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am 5. Juli 2000
I'm a guy. Just thought I'd get that out of the way before I write this. I knew this was considered a classic of science fiction before I even found a used copy, but I have to admit that I wasn't looking all that forward to reading it. For one the cover (the old original one on the paperback) is a garish thing, basically a feathered woman putting on another skin. Plus I knew the book was about female issues and specifically issues that came up during movements that started in the seventies, when the book was written. At least it was short, I told myself. I'd get it over with quick. Boy, was I surprised. Not only does this rank among the best books I've ever read, but it gave me a lot to think about. Part of that has to do with Russ' style, she cascades all sorts of chapters together, bouncing back and forth, her prose is excellent, not just femenist rhetoric, she brings up all sorts of points about everything. And her contrast of the different worlds, there's Joanna's world, which is like ours (she's the female trying to be liberated), and Jeannine's world, where the Depression never ended (she's meek and just wants to go along with the group, essentially), then there's Janet's, where men don't exist at all (my favorite scene is where the newspeople ask how she has sex if there are no men and Janet explains to their dismay). There's one other too but that's a surprise. The style is sometimes confusing at first, sometimes you don't know who is narrating or which character is which but after a while it all starts falling together. Russ peppers it with her own observations throughout, my favorite being when she anticipates the reviews the book is going to get (not good ones). Is it angry? Sure but back then she had a lot to be angry about, and she comes across rationally through, her anger is righteous and not of the "all men should die!" type of rage. Like I said, it gives guys and gals lots to ponder and deserves to be wider read. The style may be off putting but the message is clear as anything. You just have to dig a little with thought to figure it out.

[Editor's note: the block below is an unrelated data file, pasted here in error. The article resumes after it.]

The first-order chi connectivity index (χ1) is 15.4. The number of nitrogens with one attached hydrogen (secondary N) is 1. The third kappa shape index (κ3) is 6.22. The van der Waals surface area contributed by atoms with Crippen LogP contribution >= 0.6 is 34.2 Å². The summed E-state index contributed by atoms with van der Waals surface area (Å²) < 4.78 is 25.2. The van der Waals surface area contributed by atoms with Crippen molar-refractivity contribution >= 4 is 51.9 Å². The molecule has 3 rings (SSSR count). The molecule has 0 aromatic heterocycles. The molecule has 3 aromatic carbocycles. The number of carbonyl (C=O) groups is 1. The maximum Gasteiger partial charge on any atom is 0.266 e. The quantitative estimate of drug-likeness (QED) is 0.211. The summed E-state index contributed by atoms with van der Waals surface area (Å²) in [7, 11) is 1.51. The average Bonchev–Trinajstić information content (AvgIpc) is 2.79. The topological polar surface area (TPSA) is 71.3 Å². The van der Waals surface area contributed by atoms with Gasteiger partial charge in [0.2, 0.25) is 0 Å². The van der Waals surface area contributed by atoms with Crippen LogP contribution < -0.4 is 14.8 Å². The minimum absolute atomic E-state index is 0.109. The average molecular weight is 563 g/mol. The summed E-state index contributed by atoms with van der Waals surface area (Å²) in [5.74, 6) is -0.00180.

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am 25. Mai 1999
Science Fiction? Yeah! Feminism? Good! Joanna Russ? I think I like her... So I bought the book and made a real effort, but halfway through I just gave up. I couldn't, for the life of me, figure this book out. Sorry.
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am 12. September 2015
Wel, what's there to say such a long time after buying and reading this book? Certainly good entertainment as such.
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am 27. Mai 1999
Although I'm a man who is sympathetic to the feminist movement, I found this book confusing and disjointed.
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am 28. März 1999
Note to aspiring writers: an exploration of one's own inner demons (Men bad! No likee!) is hardly a sure route to good writing. Superimposing a "daringly experimental" Faulknerian unreadability won't help either. Nor will having one-dimensional sots for main characters. Writers of the future, you /can/ learn to be a good writer by reading this book! But only by negative example.
In short: /The Female Man/ is self-important, self-indulgent, posturing, incoherent, and just plain icky.
Normally I would never even bother reading a early-1970s American "feminist" SF novel blurbed as "startling, outrageous, and subversive". However, I once heard Samuel R. Delaney say thet William Gibson's character Molly Millions (from Neuromancer et al) was basically lifted from just this book, from the character Jael. I figured, if it's got an ur-Molly in it, how bad can it be?
If you're thinking the same thing, don't repeat my mistake by reading this book!
Here's all you need to know about Jael: She appears only at the very end of the book, only in Part Eight, and in a bit or two of Part Nine. She's only in a few dozen (small) pages. She's got metal claws on her fingers, and sharp steel teeth. She's briefly wears a mimetic suit, just like Molly in the Sense/Net raid part of /Neuromancer/. That's about the extent of her relation to Molly.
She's from a near-future dystopia where men and women are warring camps. Subtle, yes?
We learn that she's an assasin and something like a time-travelling (thru alternate time-lines) secret agent. She's also an openly psychotic sadistic murderer. (The author seems not to consider this an ineffectual, much less implausible, mix of character traits.)
She's the only remotely attention-worthy character in the book -- and the fact she's in only the last section makes this a very end-heavy book, altho this is the least of this book's problems.
And she's just not worth the read.
But back to the book as a whole: I could be generous and say that this book is "dated". However, that would imply that once upon a time it was (and is) basically good, relevant, readable, and interesting, but that time and change have made it a bit clunky at points -- like /The Shape of Things to Come/ or /Foundation/.
However, I can't imagine that this book was any more readable or worthwhile in 1975 than it is now. Incoherent is incoherent, and pretentious is pretentious, whether it's fresh off the press, or under decades of dust. "Good" can became "dated", but "bad" is just "bad", and life is too short for reading bad books.